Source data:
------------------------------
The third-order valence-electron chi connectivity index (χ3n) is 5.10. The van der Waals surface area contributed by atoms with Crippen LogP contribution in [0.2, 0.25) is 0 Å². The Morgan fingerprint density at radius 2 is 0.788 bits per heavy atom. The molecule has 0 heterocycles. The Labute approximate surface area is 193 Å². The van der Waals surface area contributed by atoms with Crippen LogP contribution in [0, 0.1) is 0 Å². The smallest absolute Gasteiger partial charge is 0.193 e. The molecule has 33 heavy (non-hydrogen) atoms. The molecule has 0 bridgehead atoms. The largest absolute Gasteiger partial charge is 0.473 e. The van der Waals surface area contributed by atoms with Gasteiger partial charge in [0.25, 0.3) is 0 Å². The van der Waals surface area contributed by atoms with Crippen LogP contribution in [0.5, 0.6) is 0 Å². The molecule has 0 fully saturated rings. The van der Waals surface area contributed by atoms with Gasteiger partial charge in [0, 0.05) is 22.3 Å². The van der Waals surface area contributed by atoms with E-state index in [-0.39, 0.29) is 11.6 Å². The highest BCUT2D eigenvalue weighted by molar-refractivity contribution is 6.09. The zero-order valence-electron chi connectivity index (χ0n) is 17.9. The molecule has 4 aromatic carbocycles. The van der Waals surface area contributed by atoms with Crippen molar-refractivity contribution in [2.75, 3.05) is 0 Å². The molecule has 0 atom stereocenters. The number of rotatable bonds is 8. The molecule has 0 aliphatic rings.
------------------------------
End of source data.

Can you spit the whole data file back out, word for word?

The third-order valence-electron chi connectivity index (χ3n) is 5.10. The van der Waals surface area contributed by atoms with Crippen LogP contribution in [0.2, 0.25) is 0 Å². The Morgan fingerprint density at radius 2 is 0.788 bits per heavy atom. The molecule has 0 heterocycles. The Labute approximate surface area is 193 Å². The van der Waals surface area contributed by atoms with Crippen LogP contribution in [0, 0.1) is 0 Å². The smallest absolute Gasteiger partial charge is 0.193 e. The molecule has 33 heavy (non-hydrogen) atoms. The molecule has 0 bridgehead atoms. The largest absolute Gasteiger partial charge is 0.473 e. The van der Waals surface area contributed by atoms with Gasteiger partial charge in [0.25, 0.3) is 0 Å². The van der Waals surface area contributed by atoms with Crippen LogP contribution in [0.5, 0.6) is 0 Å². The molecule has 0 fully saturated rings. The van der Waals surface area contributed by atoms with Gasteiger partial charge in [0, 0.05) is 22.3 Å². The van der Waals surface area contributed by atoms with E-state index in [-0.39, 0.29) is 11.6 Å². The highest BCUT2D eigenvalue weighted by molar-refractivity contribution is 6.09. The zero-order valence-electron chi connectivity index (χ0n) is 17.9. The molecule has 4 aromatic carbocycles. The van der Waals surface area contributed by atoms with Crippen molar-refractivity contribution in [2.75, 3.05) is 0 Å². The molecule has 0 atom stereocenters. The number of rotatable bonds is 8. The molecule has 0 aliphatic rings.